Day by Day by Chris Muir



Monday, October 8, 2007

Microsoft’s HealthVault: Will it mean a broken HIPAA?

Microsoft is entering the arena of electronic patient records with a new online medical records site it calls "HealthVault."

It's always easy to bash the rogues from Redmond, a la
Slashdot; however, I think this is a topic far larger than Microsoft. Much is made of our right to keep our medical records private; that privacy is the purported reason behind the Clinton-era Health Insurance Portability and Accountability Act (HIPAA.) Yet, most Americans (the 255,000,000 or so of us with health insurance) waive that right to privacy to our insurers, and in many cases to our employers.

At the same time, many of us are using an increasing array of medical services. After all, it takes quite a bit of ongoing maintenance for us baby boomers to remain eternally "not old. " J That is the rationale behind Microsoft's entry into the electronic medical records business. Between my wife and I, there are at least seven physicians managing a variety of health issues. Our family doc's office does a commendable job of managing all that information, but getting to our own records is not a particularly convenient process. Under the Microsoft model, we would have unlimited access to our entire medical records, and make it easier to make them available if and when we come into the care of out of town specialists. You can read more about HealthVault here, here, and here.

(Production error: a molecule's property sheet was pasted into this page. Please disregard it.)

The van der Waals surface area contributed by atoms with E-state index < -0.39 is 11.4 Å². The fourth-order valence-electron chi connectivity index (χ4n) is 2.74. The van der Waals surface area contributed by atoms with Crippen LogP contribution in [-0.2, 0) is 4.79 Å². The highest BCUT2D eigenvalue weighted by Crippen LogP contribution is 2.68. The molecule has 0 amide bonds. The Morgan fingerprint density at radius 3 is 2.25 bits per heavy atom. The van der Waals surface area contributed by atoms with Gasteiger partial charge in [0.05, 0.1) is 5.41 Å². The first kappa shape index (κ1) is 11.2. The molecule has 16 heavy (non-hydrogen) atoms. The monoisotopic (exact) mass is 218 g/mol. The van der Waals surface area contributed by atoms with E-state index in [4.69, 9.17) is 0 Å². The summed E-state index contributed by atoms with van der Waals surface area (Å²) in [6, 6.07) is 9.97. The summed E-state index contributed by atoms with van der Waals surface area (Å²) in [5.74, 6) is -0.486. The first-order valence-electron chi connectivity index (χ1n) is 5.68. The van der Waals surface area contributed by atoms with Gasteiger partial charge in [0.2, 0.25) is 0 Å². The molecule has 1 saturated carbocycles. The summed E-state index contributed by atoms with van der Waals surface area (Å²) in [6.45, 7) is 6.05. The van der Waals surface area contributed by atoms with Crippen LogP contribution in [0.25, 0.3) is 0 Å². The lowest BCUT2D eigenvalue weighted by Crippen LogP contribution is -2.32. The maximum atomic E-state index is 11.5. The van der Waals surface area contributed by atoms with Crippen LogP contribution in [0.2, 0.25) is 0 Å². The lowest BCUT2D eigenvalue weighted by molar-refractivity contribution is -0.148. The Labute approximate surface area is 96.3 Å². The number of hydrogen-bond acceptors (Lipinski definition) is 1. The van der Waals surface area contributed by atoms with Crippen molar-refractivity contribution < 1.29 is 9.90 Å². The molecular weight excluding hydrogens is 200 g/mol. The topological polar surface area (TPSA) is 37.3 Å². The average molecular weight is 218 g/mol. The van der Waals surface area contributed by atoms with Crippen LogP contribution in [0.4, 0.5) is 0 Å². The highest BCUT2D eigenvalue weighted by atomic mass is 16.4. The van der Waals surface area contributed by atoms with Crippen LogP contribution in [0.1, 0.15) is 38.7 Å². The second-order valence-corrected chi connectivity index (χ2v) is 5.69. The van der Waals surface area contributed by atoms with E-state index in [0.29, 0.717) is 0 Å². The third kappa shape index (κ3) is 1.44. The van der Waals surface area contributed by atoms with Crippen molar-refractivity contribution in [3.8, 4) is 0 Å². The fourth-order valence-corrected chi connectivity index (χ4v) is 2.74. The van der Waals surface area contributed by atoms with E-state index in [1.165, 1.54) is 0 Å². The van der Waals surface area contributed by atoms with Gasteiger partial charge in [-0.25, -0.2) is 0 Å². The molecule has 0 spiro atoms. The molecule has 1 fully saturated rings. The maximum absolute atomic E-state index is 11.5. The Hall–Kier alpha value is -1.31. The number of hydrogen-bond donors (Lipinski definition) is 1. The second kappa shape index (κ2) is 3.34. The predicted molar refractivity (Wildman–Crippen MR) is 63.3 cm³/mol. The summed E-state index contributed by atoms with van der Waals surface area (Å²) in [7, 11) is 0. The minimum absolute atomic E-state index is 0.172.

The dangers to this naturally center on whether that data will remain truly secure, and how it might be otherwise used. For example, such a database would be a treasure trove of information for medical researchers. The use of sanitized aggregate data is nothing new in scientific research, but many people become concerned when the researchers are reading electronic data instead of paper records. In my opinion, the process of stripping identifying information from paper records creates a larger risk to an individual since somebody has to physically handle the original record and transcribe the anonymous data. An electronic system can do that without human eyes intervening.